Women at Nuremberg: Harriet Zetterberg
Editor’s Note: Narratives surrounding the Nuremberg Trials overwhelmingly focus on the men. From U.S. Supreme Court Justice Robert Jackson to the notorious Nazi leader Hermann Goering, the legacy of this landmark event in judicial history is framed by men, overshadowing the critical and diverse roles played by women.
USC Shoah Foundation is spotlighting the under-examined efforts of women at Nuremberg in an eight-part series of stories that each focuses on the contribution of a different woman. The stories were shared in a Jan. 30 public lecture titled “Women at Nuremberg” by Diane Marie Amann (University of Georgia), who came to work at the USC Shoah Foundation Center for Advanced Genocide Research as a fellow in January.
As a lawyer at the Nuremberg Trials, Harriet Zetterberg made a breakthrough: She unearthed a photo proving a doctor’s association with Nazi leader Heinrich Himmler. This led to the conviction and 20-year sentence of the doctor for his role in the Holocaust.
And yet, as the only woman on the prosecutorial staff -- despite her expertise and credentials – she was allowed only to write briefs, not present them to the court.
“Those were the days when you didn’t consider women taking a very prominent part,” said Zetterberg’s husband, Daniel Margolies, in his 1997 testimony with USC Shoah Foundation. “Which she rather resented.”
Zetterberg died in 1986, nearly a decade before USC Shoah Foundation was founded. But some of her accounts of the experience were recently published in the newspaper of her hometown in Valley City, North Dakota.
“Travel is very difficult, since all the facilities are pretty much broken down and plane travel out of Nuremberg is sketchy,” she wrote in a letter to her mother from Nuremberg, Germany. “The ruins get a bit depressing."
After graduating from Valley City High School, Zetterberg earned a bachelor’s degree at Carleton College and a master’s degree at Wisconsin University. She studied law at Yale University.
Zetterberg first arrived overseas in London with the Economic Warfare Division in 1944 as an employee of the State Department’s legal team. One year later, she would transfer to the War Crimes Commission.
In Nuremberg, there was a restriction on husbands and wives living and working together during the trials. Zetterberg and Margolies – who worked as a research assistant for the prosecution – found a loophole: They lived together, keeping their relationship from their co-workers. “Living in sin,” Margolies said, was more acceptable than living together as husband and wife.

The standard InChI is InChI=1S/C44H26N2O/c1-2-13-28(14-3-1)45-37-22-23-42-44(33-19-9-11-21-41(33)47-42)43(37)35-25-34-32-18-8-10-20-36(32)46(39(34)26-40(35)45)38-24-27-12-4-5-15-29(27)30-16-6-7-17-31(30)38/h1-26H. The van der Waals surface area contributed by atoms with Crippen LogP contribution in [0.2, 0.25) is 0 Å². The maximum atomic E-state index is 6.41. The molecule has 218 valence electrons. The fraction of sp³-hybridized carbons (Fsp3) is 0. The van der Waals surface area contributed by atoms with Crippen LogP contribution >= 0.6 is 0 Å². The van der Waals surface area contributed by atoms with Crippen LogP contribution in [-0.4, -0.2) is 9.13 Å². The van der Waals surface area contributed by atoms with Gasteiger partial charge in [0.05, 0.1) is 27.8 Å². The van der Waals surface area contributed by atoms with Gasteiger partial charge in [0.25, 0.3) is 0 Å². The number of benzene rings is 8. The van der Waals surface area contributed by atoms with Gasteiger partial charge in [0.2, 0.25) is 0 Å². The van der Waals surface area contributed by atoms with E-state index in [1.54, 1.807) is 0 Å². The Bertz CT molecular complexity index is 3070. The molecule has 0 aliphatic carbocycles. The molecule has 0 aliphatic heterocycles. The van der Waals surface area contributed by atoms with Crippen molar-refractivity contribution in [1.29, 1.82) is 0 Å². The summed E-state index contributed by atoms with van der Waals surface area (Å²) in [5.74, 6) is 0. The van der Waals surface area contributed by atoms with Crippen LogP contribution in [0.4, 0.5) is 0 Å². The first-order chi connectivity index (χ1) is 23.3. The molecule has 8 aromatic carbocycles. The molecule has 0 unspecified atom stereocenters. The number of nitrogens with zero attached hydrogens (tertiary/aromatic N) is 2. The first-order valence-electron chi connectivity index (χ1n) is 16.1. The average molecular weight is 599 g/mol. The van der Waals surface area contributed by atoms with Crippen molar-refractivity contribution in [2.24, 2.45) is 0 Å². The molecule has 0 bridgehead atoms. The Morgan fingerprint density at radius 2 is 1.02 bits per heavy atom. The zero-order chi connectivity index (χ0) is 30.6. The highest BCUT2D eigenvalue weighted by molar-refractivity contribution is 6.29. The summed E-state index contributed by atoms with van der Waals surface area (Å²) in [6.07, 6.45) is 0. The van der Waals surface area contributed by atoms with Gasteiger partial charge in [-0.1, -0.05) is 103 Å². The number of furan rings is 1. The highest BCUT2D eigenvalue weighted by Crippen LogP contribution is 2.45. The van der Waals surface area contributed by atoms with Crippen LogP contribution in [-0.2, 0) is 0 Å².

As an attorney at Nuremberg, Zetterberg was tasked with assembling data from the diary, speeches and other records of Hans Frank, Hitler’s personal lawyer.
Frank, who later became governor of a part of Poland, "was a pretty frightful character,” Zetterberg wrote to her mother, Mary Zetterberg, in January of 1945. “I've been stringing together passages from the diary to prove that he advocated and supported all the criminal policies of his administration. You might say he dug his own grave with his fountain pen."
Zetterberg was struck by enormity of Frank’s crimes.
"It makes me feel inadequate trying to put something of Hans Frank's crimes into record; it's too vast ever to condense into a trial brief,” she wrote. "In fact, what is said in Nuremberg can only be illustrative. The terror and tragedy of Nazi oppression is beyond imagination and certainly beyond the powers of anyone here to adequately describe."
Frank was ultimately convicted and executed.
Zetterberg also wrote about other infamous defendants, whom she faced every day.
"The defendants are beginning to look quite haggard," she wrote her mother; "Even (German Gen. Hermann Göring) shows signs of wear and tear; not at all the cheerful cherub he was when I watched him (being interrogated) six weeks ago.
"(Rudolf) Hess is thin and nervous, with a greenish pallor.
"They are all a thorough contrast to the pictures that were shown yesterday of the Nazi hierarchy at the height of its power.”
When Zetterberg became pregnant, the prosecution made arrangements for her and Margolies to travel to the United States.
“There were a number of wives of soldiers at that time – they got married in England or in Europe, and those wives were all sent home,” said Margolies, who died in 1999 at age 89, in his testimony with USC Shoah Foundation. “So we went back on a shipload of wives.”
They did not return to Nuremberg. In Washington D.C., Zetterberg continued to work as a lawyer, but was paid a secretary’s wage -- $2.50 an hour.
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